I knew Ayn Rand. OK, half an hour each week. She recorded a weekly commentary; I was the recording engineer. Rand spoke with a broad, husky comic opera Russian accent not unlike Hans Conried’s Professor Kropotkin on the “My Friend Irma” radio show. Ayn Rand rambled and wrote, working Hollywood and Gotham, perhaps dreaming that she would be the darling of disaffected divorcées with time on their hands in the coming century. And even death — thirty-five years ago at this writing — would not hold her down.  read more »

Lady Ada and the Moose

Nunzio Calabrese did not think of himself as a bad person. He loved his mother, most black people because the insides of their mouths were so pink, and his pigeons. He flew his pigeons from a rooftop. He felt joy at their tight formations and gratitude when they returned to his lure, a scrap of red bandana flown at the end of a bamboo pole. Where a lesser man would unburden his sins at Confession or between the polished pillars of a willing woman’s thighs, Nunzio partook of the freedom of the skies. He was a born killer.  read more »

St. Velcrotm and the swan

St. Velcrotm had a nagging feeling he had forgotten something. He squinted myopically. No, he had always stood here on a precipice at the banks of a wide muddy river.  read more »

Dave Van Ronk and Llewyn Davis

We headed to the Kettle of Fish over on MacDougal Street. It was a short walk so we took the subway. Three stops, two transfers and 45 minutes later, we had spent as little time as possible in direct sunlight.  read more »

Invocation for a Bowling Tournament

By the second visit, Tom and I figured out we were being led in a circle. We were in the older wing of the building, parts of which went up just after the Civil War. Metal reinforced doors with hatchway windows at eye level. Most were closed. “Hi,” said an inmate. His barred window had been left open, fresh air was a reward for good behavior. “Hello there,” we said. “Albert Desalvo,” said our guide. “The Boston Strangler.” Albert wiggled his fingers as we turned a corner. Albert was in for rape, a psychiatric patient; he was never convicted on thirteen counts of murder.   read more »

Lucy and the Mouse

Explosives would hold the horizon of Lucy’s fantasy life for the next two years, before testicular murmurings signaled the awareness of a second softer sex in the box of his being. His attention drifted from the wizardry that made unwanted structures disappear to learning to balance and ride his new bike, the better to overtake the feminine eternal, which often fled.  read more »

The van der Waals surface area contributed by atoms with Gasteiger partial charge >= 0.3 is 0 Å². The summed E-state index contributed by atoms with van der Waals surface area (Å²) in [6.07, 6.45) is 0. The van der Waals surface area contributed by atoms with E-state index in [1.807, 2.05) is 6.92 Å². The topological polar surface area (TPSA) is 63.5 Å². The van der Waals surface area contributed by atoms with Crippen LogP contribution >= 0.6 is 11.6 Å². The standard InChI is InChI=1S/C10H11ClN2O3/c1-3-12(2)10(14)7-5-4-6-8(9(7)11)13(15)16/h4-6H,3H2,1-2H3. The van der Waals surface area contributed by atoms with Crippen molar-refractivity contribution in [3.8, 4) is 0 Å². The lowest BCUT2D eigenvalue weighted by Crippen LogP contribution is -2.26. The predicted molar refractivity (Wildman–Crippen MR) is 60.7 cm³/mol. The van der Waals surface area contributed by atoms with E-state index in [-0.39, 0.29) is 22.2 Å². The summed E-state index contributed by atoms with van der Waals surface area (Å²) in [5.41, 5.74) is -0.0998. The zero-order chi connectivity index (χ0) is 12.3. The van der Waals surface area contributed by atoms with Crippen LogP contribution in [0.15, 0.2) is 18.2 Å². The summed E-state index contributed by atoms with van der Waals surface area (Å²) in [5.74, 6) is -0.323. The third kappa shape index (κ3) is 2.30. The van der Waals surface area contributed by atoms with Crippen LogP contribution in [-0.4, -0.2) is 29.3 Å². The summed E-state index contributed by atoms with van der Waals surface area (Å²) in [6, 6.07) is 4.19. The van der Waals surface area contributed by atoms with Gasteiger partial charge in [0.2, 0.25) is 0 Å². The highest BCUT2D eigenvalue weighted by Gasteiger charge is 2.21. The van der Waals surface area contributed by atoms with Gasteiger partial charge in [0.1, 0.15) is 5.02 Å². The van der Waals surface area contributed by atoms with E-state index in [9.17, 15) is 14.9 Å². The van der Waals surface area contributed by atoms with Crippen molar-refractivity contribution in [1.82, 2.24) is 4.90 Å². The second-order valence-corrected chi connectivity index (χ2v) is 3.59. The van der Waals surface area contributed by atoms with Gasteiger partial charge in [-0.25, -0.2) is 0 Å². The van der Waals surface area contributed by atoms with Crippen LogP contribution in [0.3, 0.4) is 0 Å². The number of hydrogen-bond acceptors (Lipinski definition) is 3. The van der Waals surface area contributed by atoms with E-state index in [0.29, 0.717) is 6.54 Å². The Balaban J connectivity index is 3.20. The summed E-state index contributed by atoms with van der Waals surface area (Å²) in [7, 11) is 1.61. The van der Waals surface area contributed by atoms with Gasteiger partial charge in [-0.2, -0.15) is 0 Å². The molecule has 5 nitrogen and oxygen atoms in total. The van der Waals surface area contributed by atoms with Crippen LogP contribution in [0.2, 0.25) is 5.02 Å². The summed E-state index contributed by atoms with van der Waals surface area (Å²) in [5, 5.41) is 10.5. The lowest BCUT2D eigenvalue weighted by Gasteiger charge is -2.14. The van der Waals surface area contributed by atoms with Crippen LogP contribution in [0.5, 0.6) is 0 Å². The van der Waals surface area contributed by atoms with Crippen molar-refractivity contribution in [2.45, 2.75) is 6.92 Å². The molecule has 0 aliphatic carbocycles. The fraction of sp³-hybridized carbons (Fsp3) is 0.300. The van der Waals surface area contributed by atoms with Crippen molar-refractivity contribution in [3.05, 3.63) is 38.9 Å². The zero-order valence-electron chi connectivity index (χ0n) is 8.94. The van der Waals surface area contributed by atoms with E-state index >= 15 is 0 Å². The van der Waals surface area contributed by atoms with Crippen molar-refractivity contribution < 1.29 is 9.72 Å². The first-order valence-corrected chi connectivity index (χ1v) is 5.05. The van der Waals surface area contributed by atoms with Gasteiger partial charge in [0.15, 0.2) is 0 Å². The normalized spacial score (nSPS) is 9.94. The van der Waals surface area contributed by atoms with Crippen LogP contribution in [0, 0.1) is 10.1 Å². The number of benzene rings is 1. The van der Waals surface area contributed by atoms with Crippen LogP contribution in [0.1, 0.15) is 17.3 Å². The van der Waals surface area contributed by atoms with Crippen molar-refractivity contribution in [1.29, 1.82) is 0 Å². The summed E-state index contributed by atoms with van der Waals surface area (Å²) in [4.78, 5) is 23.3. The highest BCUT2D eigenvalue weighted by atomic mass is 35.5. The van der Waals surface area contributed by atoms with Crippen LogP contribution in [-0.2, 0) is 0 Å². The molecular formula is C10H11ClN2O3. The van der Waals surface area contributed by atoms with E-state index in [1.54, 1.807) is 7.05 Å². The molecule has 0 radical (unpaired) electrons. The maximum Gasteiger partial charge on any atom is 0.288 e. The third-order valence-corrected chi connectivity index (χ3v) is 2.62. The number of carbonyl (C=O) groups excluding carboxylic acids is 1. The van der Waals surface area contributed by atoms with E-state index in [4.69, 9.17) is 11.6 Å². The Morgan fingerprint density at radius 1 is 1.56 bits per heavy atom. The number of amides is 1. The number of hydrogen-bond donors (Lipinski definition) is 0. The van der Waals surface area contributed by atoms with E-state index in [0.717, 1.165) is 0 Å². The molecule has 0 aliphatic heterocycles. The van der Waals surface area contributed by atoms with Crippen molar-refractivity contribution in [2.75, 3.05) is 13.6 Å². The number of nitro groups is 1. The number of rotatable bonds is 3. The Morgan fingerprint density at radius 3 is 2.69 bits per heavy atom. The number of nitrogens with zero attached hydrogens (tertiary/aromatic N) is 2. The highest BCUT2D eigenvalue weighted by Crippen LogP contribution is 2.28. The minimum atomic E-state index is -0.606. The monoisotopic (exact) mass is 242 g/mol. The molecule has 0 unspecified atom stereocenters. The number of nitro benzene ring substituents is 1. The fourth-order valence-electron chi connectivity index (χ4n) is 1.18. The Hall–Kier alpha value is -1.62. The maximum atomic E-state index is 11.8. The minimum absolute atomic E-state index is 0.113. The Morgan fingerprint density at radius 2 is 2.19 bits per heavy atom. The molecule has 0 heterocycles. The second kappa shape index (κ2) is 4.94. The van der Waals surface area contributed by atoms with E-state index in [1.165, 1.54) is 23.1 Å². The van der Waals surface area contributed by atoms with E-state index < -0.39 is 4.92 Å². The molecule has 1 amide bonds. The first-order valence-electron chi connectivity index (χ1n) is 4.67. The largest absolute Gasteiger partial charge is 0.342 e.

3000 Beatniks Riot in Square

Ken Haferman sang This Land is Your Land, a request from the crowd. “Just like Woody did it,” said a well-kept white-haired woman. She patted Ken on the shoulder and gave him a hug. “Good.” She introduced herself as Margie Guthrie, Woody’s ex, Arlo’s mom. Quite a compliment. We packed it in and headed to the falafel parlor on MacDougal Street. With Emma passing the cigar box we made enough for falafel for five kids and three adults plus the subway fare back to Brooklyn.  read more »

Zeitgeist is the Right Geist

The baby was named Oversight. Sophie Rae Shufflebeam picked her up from a dumpster behind the Pick ‘N’ Pay. She had been shopping for olives. Presumably some young mother-to-be had evacuated her bundle of joy and was not thrilled by the prospect of returning home to inquisitive parents. The baby, Oversight, had been saved for Sophie Rae’s arrival by the dumpster’s missed pickup that week.  read more »

Hooray for the Pulps

There once was a golden age of the pulps. The pages were raggedy-edged and they were expensive. Well, twenty-five cents mostly, but they were thick. Tales of wonderment and awe, a life of adventure and romance and as close as the corner drug store. Good stuff.  read more »

The Prosper Triad

I watch a lot of TV, so sue me. One morning as we shoveled her car out from under a waist-deep drift of snow Bonnie said, “If you’d spend more time writing and less time with reruns of The Young and the Restless, you’d have a Pulitzer by now.” Bonnie was our sole source of income. I chucked the remote and unplugged the TV. No soap — opera or otherwise. And no Great American Novel. Nevertheless, thanks to my shoveling skills, my wife was never late for work. I spent my days alone, staring at an empty computer screen. Then Apollo, driver of the Chariot of the Sun, sent me an emissary with an offer of a steady job.  I Want to Share Your Wheat »  The Perfect Homburg »  An Unwarmed Fish »

In Praise of the Banjo

A tremulous high tenor sang through the groove noise on the Columbia shellac disc. Clarence (Tom) Ashley was recorded in 1930, a young man with a banjo. In 1964 I sat with him and a pint of gin beside a motel swimming pool in Galax, Virginia.  read more »